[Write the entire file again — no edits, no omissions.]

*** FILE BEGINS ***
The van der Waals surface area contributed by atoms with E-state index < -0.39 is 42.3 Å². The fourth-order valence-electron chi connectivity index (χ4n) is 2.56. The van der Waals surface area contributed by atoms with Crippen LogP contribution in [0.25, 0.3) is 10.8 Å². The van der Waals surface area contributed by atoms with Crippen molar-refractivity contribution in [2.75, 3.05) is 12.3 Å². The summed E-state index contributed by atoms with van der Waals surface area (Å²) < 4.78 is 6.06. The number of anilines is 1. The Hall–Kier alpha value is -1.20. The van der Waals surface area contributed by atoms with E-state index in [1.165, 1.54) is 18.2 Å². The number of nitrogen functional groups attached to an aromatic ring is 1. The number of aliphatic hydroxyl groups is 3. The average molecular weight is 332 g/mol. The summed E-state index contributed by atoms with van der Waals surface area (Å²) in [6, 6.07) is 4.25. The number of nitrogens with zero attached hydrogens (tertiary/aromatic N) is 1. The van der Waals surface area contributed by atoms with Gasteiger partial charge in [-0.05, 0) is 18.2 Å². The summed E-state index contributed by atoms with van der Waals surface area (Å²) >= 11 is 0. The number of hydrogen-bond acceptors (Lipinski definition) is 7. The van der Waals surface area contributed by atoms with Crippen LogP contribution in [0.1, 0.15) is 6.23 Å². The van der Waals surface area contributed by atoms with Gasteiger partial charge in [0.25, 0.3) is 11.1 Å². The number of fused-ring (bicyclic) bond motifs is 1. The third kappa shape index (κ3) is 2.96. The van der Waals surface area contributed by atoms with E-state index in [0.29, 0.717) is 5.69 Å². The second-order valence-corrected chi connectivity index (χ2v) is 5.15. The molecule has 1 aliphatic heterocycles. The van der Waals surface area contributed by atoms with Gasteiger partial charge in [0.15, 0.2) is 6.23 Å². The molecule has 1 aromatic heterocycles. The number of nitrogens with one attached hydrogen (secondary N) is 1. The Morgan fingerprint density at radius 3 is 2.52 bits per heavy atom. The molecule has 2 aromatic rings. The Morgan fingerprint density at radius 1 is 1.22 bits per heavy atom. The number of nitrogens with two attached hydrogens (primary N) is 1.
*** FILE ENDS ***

The van der Waals surface area contributed by atoms with E-state index < -0.39 is 42.3 Å². The fourth-order valence-electron chi connectivity index (χ4n) is 2.56. The van der Waals surface area contributed by atoms with Crippen LogP contribution in [0.25, 0.3) is 10.8 Å². The van der Waals surface area contributed by atoms with Crippen molar-refractivity contribution in [2.75, 3.05) is 12.3 Å². The summed E-state index contributed by atoms with van der Waals surface area (Å²) < 4.78 is 6.06. The number of anilines is 1. The Hall–Kier alpha value is -1.20. The van der Waals surface area contributed by atoms with E-state index in [1.165, 1.54) is 18.2 Å². The number of nitrogen functional groups attached to an aromatic ring is 1. The number of aliphatic hydroxyl groups is 3. The average molecular weight is 332 g/mol. The summed E-state index contributed by atoms with van der Waals surface area (Å²) in [6, 6.07) is 4.25. The number of nitrogens with zero attached hydrogens (tertiary/aromatic N) is 1. The van der Waals surface area contributed by atoms with Gasteiger partial charge in [-0.05, 0) is 18.2 Å². The summed E-state index contributed by atoms with van der Waals surface area (Å²) >= 11 is 0. The number of hydrogen-bond acceptors (Lipinski definition) is 7. The van der Waals surface area contributed by atoms with Crippen LogP contribution in [0.1, 0.15) is 6.23 Å². The van der Waals surface area contributed by atoms with Gasteiger partial charge in [0.25, 0.3) is 11.1 Å². The number of fused-ring (bicyclic) bond motifs is 1. The third kappa shape index (κ3) is 2.96. The van der Waals surface area contributed by atoms with E-state index in [0.29, 0.717) is 5.69 Å². The second-order valence-corrected chi connectivity index (χ2v) is 5.15. The molecule has 1 aliphatic heterocycles. The van der Waals surface area contributed by atoms with Gasteiger partial charge in [0.15, 0.2) is 6.23 Å². The molecule has 1 aromatic heterocycles. The number of nitrogens with one attached hydrogen (secondary N) is 1. The Morgan fingerprint density at radius 3 is 2.52 bits per heavy atom. The molecule has 2 aromatic rings. The Morgan fingerprint density at radius 1 is 1.22 bits per heavy atom. The number of nitrogens with two attached hydrogens (primary N) is 1.